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Protecting and Developing African Agriculture in the Face of Climate Change

The United Nations 2016 climate change conference (COP 22), meeting this week—through Nov. 18—in Marrakech, Morocco, presents an historic opportunity to refocus the global community’s attention on the need to help developing nations adapt to climate change. In no area could this be more pressing than Africa, where protecting food security and ending hunger is an urgent necessity.

During the COP21 last year in Paris, the world’s developed nations reaffirmed their commitment to provide at least $100 billion per year, beginning in 2020, to help developing nations combat climate change.

In the past, most funds have been used on mitigation projects—those intended to curtail greenhouse gas emissions. But there is a growing consensus that work focused on adapting to climate change is of equal importance and more funding needs to be devoted to it.

This is a step in the right direction. With 28 African countries expected to more than double in population by 2050, and 10 African countries—Angola, Burundi, Democratic Republic of Congo, Malawi, Mali, Niger, Somalia, Uganda, Tanzania and Zambia—expected to grow “by at least a factor of five” by 2100, according to the U. N. Department of Economic and Social Affairs, Africa will be hard pressed to feed itself as temperature increases drive farm production down.

While increases in temperature and carbon dioxide “can increase some crop yields in some places,” experts at the U.S. Environmental Protection Agency have noted, Africa isn’t among them.

In fact, the opposite is true: The scientific consensus is that a temperature increase of 2°Celsius would result in an average reduction of 15% to 20% in agricultural yields on the continent.

The Center for Global Development’s 2011 report, “Quantifying Vulnerability to Climate Change Implications for Adaptation Assistance,” forecasts median agricultural productivity losses due to climate change ranging from 18% in North Africa to 19.8% in Central Africa through 2050.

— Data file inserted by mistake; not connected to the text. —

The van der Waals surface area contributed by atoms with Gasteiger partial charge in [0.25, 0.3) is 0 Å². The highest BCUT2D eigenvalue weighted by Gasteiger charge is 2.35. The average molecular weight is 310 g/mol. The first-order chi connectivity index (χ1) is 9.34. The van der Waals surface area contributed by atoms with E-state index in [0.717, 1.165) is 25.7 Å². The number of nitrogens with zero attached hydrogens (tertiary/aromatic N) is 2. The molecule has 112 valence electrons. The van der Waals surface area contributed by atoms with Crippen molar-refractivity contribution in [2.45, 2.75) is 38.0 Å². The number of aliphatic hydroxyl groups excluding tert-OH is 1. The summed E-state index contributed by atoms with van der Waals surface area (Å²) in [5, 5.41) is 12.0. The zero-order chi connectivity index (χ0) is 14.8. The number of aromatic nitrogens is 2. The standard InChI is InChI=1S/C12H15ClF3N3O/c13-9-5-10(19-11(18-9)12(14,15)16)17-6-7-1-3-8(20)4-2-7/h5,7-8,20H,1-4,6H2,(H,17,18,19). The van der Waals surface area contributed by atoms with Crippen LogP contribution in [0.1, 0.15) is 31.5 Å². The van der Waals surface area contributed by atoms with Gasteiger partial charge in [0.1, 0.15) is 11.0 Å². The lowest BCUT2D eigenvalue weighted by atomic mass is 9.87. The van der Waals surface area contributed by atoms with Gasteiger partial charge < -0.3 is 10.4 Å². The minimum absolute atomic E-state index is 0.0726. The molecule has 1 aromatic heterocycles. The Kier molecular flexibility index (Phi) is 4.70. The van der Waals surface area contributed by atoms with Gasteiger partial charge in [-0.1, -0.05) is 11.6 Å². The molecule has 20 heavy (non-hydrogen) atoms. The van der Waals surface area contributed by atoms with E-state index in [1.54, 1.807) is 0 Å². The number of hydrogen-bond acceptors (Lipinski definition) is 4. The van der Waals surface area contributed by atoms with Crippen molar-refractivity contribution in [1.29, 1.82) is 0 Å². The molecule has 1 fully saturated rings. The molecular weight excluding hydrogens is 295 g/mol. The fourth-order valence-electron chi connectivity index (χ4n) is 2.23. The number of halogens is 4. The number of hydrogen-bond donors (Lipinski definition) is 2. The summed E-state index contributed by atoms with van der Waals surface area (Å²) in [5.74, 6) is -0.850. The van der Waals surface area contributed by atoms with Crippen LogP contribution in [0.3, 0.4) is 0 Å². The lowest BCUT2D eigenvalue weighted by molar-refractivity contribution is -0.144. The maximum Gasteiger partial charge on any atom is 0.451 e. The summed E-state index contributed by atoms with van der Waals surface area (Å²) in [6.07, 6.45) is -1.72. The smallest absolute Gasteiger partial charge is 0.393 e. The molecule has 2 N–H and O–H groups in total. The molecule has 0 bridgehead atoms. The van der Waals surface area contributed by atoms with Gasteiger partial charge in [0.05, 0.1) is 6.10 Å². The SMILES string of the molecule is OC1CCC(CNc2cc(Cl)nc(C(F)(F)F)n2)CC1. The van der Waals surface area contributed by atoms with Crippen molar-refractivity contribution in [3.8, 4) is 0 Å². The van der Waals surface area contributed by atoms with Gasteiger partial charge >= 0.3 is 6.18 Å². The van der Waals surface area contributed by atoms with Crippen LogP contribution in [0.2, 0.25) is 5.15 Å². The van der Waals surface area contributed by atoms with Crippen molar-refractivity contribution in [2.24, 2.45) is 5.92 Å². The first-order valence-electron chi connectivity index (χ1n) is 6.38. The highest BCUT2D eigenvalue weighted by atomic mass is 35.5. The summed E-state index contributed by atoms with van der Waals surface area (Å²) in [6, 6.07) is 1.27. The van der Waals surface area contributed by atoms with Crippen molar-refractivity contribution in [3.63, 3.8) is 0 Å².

The weak output in Africa, reinforced by a spike in temperatures and exacerbated by extreme climate events, could create a vicious loop of food insecurity, impoverishment, mass migration and, finally, armed conflict. Climate-related migration and conflict already are a reality on the continent, and more often than not they are related to agriculture and food.

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Agriculture Gets Attention at COP22 With AAA Initiative

For the first time in the 22 years of  Conference of Parties (COP) session of the United Nations Framework Convention on Climate Change (UNFCCC), agriculture is being  given attention during climate discussions at the ongoing  COP22 conference in Marrakech, Morocco.

This will be made possible by the Adaptation of African Agriculture (AAA) to Climate Change initiative adopted in September this year by a coalition of 27 African countries who gave their backing and commitment to placing this initiative at the heart of COP22 negotiations.

Pitched as a major challenge for the COP22, agriculture is for the first time in the history of the COP brought to the forefront of climate discussions.

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Agriculture and Food Security at Heart of Climate Change Action

The world must rapidly move to scale up actions and ambitions on climate change FAO Director-General José Graziano da Silva told delegates at the United Nations Climate Change conference (COP22) in Morocco today.

Speaking at the high-level action day on agriculture and food security, Graziano da Silva noted that climate change impacts on agriculture – including crops, livestock, forestry, fisheries, land and water – are already undermining global efforts to assure food security and nutrition.

And the rural poor are the most affected.

With over 90 percent of countries referring to the important role of agriculture in their national plans to adapt to and mitigate climate change, Graziano da Silva stressed that

“it is time to invest in sustainable and climate-resilient agriculture as a fundamental part of the climate solution.”

Last year’s conference in Paris led to the world’s first legally binding global climate deal. The current summit in Marrakech, Morocco is geared to implementation of the pledges all signatory countries made. Echoing the prevalent spirit at the COP, the Paris Agreement is irreversible and inaction would be a disaster for the world.

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African Nations Have the Will to Adapt Agriculture to Climate Change

Ask an African farmer how climate change is affecting the community, and the response will be unequivocal. “It cut off my means of survival,” 66 year old Zimbabwean farmer Amon Makonese told us just last month, referring to the El Niño induced drought which struck last year. “It was one of the worst droughts we have ever seen,” he added. “I planted three hectares of maize, but it all wilted”.